Legislature advances income tax cuts
By Fred Knapp , Reporter/Producer Nebraska Public Media
March 30, 2023, 5:37 p.m. ·
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Individuals, corporations, parents with childcare expenses and federal retirees would all get tax cuts under a proposal advanced by the Legislature Thursday.
The tax bill advanced Thursday focused on cuts for individuals and corporations. Specifically, the bill cuts the top rate in both cases from more than six percent to four percent.
That would save a couple with income of $80,000 an estimated $200 a year, and a couple with $120,000 in income about $1,000.
The bill was also amended to include a child tax credit, promoted by Sen. Eliot Bostar, of $2,000 for households with incomes of $75,000 or less, and $1,000 for households with income of $75,000 to $150,000. That means both the previously mentioned couples could save another $2,000 a year.
Federal retirees would also get a break, under a proposal by Sen. Carol Blood that senators amended into the bill. Blood said people who worked for the post office or the USDA, for example, and were hired before 1984 didn’t qualify for Social Security, and their retirement income is taxed.
“While Social Security taxes were lowered for everybody else, we left out the federal employees. So (under this bill) not only will non-federal employees get a break, but federal employees will also get a break, because right now without this bill 100% of federal annuities are still subject to Nebraska income tax, and we want to alleviate that,” Blood said.
Both Bostar and Blood are Democrats in the officially nonpartisan Legislature, and Bostar is on the Revenue Committee. In an interview following the 41-0 vote to advance the tax bill, Sen. Lou Ann Linehan, the Republican chair of that committee, said the amendments and the vote showed party affiliation doesn’t always determine what happens.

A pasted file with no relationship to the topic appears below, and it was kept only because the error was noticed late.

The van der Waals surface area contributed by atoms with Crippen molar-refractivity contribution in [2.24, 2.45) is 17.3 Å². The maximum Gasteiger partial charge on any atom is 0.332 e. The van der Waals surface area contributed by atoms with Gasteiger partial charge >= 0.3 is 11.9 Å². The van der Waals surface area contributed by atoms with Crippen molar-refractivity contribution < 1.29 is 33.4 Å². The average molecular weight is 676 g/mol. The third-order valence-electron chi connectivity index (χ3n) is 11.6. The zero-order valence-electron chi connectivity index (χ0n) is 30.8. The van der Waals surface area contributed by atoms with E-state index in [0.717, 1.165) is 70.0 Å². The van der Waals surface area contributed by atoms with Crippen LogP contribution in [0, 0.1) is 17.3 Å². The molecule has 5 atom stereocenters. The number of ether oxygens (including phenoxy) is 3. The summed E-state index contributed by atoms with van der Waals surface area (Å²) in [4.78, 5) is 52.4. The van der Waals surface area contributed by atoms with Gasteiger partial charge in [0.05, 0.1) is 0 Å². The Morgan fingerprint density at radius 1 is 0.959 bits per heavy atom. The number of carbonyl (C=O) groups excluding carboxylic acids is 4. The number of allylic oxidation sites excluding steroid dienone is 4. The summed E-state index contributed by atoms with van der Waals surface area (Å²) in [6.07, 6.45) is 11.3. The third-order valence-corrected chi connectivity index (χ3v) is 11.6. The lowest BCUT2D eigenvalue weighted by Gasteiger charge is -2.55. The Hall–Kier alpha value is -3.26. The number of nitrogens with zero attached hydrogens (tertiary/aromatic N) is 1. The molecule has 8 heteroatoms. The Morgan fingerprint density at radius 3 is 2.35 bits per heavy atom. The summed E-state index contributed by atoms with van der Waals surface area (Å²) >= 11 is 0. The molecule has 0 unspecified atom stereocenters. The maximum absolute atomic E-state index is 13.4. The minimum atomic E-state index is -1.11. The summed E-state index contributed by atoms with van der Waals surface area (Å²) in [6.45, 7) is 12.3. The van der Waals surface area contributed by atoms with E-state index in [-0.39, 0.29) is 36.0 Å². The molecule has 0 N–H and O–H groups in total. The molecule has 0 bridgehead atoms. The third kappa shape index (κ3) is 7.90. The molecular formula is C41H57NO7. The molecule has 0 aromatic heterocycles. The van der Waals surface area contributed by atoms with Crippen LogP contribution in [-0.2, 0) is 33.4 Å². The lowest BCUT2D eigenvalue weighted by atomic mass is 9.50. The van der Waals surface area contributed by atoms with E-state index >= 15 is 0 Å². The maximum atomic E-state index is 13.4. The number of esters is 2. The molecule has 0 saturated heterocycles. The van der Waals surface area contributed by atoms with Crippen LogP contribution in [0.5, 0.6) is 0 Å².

“There is definitely nonpartisanship in the Legislature. You try to make sure, when you bring a package out, that everybody on your committee gets something invested in that package. That's the way you keep committees together, and if your whole committee stays together, you have a much better chance of getting the whole Legislature to come with you,” she said.
Sen. Wendy DeBoer suggested one possible future amendment to the bill, which would lower tax rates for incomes below about $36,000 for an individual or $73,000 for a couple.
“Let's get our middle class and the people -- middle income -- and the people who are earning that amount a little more of a tax cut. And let's bring these tax cuts -- all of them -- to all of the people who live in our districts,” DeBoer said.
DeBoer said that would add about another $30 million a year to the cost of the bill. Linehan said she would be open to that idea at the next stage of consideration. But in an interview, she predicted the income tax cuts would have to be scaled back.
“There'll be negotiations, and the packages will all probably be too big, and we'll have to skinny it down. So some things that we're doing this year, if we don't have the money, may have to wait till next year. That's true with tax cuts, it’s true with property taxes, income taxes. It's also true with spending,” she said.
When fully implemented in 2027, the personal income tax cuts are estimated to reduce state revenues by nearly $600 million a year. The corporate tax cuts are estimated to reduce revenues by more than $100 million year. Together, those two cuts equal about 10 percent of expected state revenues.
Linehan said she’s confident there’s enough time left in this year’s session, despite being slowed by filibusters, to get legislation passed. This year’s legislative session is scheduled to last 90 business days. Next year’s session is scheduled for 60 days.
“We get more done in 60-day sessions that we do a 90-day sessions. This is just all legislatures: We're like high school, you know. We mess around and then we cram at the end,” she said.
The end of this year’s session is currently scheduled for June 9.
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